by J. Alan Nelson

I’m on Facebook, Twitter and email,
but I still handwrite, slowly,
letters to send to that frame house
two temperate zones distant,
halfway down that dusty avenue.
I use ink on the fine, acid-free paper
to make words with letters written
in careless style of worlds
without omniscience,
blown by wind and storm,
of lives without purpose,
and freedom to be a hero
in a universe without principle.
In that house there are chipped, white plastic bowls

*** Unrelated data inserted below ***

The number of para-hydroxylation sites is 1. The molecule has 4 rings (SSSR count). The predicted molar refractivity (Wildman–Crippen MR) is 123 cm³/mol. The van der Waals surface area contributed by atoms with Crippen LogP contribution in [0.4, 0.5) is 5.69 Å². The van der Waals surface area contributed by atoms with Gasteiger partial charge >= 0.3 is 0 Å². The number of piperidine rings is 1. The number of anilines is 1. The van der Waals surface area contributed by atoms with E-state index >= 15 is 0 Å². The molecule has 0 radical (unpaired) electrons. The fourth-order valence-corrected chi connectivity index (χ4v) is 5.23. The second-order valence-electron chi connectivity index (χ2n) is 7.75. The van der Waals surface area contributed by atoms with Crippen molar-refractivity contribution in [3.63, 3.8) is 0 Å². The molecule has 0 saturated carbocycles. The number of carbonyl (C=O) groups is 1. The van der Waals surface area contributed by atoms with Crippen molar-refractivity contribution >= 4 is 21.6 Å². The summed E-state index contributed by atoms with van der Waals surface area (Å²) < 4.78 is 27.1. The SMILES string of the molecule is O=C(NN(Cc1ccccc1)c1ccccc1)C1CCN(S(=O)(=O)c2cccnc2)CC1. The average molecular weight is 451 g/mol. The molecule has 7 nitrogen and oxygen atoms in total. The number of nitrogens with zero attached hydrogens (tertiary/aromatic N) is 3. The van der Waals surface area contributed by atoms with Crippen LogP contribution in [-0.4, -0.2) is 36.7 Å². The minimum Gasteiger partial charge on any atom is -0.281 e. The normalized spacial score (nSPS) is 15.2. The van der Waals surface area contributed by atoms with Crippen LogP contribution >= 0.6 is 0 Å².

that held warm Campbell’s Bean with Bacon soup.
The walls of knotty pine
glint under the old light bulbs.
Here I learn the real pain
of mythical hell and earthly church.
Here I sprawl on the old carpet
to wait on the letters I will write myself.
Then I go to the backyard
bordered by a gray cinder block wall.
I roam by the apple tree
and a sand box made from a huge tractor tire.
My mother sings a hymn in the kitchen
My father practices a sermon in study.
My clumsy hands hold my skull
as it hums
with the curse of recessive genes.

Illya's Honey Literary Journal

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